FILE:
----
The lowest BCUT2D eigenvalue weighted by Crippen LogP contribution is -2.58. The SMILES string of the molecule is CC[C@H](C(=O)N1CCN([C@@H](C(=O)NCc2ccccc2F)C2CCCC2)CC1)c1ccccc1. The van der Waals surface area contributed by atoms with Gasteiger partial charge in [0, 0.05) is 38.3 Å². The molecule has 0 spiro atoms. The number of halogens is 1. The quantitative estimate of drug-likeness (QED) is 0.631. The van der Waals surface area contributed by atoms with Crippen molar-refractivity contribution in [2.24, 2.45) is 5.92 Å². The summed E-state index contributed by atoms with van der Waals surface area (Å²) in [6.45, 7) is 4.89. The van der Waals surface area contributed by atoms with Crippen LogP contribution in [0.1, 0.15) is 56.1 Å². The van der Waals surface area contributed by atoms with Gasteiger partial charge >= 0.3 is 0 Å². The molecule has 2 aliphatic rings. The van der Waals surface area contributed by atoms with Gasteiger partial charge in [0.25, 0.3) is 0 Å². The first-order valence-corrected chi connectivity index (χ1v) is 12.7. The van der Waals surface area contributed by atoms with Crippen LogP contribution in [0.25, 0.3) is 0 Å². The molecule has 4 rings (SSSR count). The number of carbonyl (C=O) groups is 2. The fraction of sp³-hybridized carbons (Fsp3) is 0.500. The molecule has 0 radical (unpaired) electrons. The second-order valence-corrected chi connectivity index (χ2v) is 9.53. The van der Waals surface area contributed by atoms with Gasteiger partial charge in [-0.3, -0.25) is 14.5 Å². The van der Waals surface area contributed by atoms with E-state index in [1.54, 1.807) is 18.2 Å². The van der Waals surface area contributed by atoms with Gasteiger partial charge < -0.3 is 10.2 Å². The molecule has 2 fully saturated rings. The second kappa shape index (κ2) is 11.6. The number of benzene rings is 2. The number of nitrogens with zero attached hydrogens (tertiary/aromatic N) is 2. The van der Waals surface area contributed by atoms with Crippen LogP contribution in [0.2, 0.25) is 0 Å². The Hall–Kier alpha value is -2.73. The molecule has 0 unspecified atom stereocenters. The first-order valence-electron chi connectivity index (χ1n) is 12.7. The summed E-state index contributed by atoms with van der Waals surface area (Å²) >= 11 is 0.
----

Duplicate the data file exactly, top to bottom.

The lowest BCUT2D eigenvalue weighted by Crippen LogP contribution is -2.58. The SMILES string of the molecule is CC[C@H](C(=O)N1CCN([C@@H](C(=O)NCc2ccccc2F)C2CCCC2)CC1)c1ccccc1. The van der Waals surface area contributed by atoms with Gasteiger partial charge in [0, 0.05) is 38.3 Å². The molecule has 0 spiro atoms. The number of halogens is 1. The quantitative estimate of drug-likeness (QED) is 0.631. The van der Waals surface area contributed by atoms with Crippen molar-refractivity contribution in [2.24, 2.45) is 5.92 Å². The summed E-state index contributed by atoms with van der Waals surface area (Å²) in [6.45, 7) is 4.89. The van der Waals surface area contributed by atoms with Crippen LogP contribution in [0.1, 0.15) is 56.1 Å². The van der Waals surface area contributed by atoms with Gasteiger partial charge >= 0.3 is 0 Å². The molecule has 2 aliphatic rings. The van der Waals surface area contributed by atoms with Gasteiger partial charge in [0.25, 0.3) is 0 Å². The first-order valence-corrected chi connectivity index (χ1v) is 12.7. The van der Waals surface area contributed by atoms with Crippen LogP contribution in [0.25, 0.3) is 0 Å². The molecule has 4 rings (SSSR count). The number of carbonyl (C=O) groups is 2. The fraction of sp³-hybridized carbons (Fsp3) is 0.500. The molecule has 0 radical (unpaired) electrons. The second-order valence-corrected chi connectivity index (χ2v) is 9.53. The van der Waals surface area contributed by atoms with Gasteiger partial charge in [-0.3, -0.25) is 14.5 Å². The van der Waals surface area contributed by atoms with E-state index in [1.54, 1.807) is 18.2 Å². The van der Waals surface area contributed by atoms with Gasteiger partial charge < -0.3 is 10.2 Å². The molecule has 2 fully saturated rings. The second kappa shape index (κ2) is 11.6. The number of benzene rings is 2. The number of nitrogens with zero attached hydrogens (tertiary/aromatic N) is 2. The van der Waals surface area contributed by atoms with Crippen LogP contribution in [0.2, 0.25) is 0 Å². The Hall–Kier alpha value is -2.73. The molecule has 0 unspecified atom stereocenters. The first-order valence-electron chi connectivity index (χ1n) is 12.7. The summed E-state index contributed by atoms with van der Waals surface area (Å²) >= 11 is 0.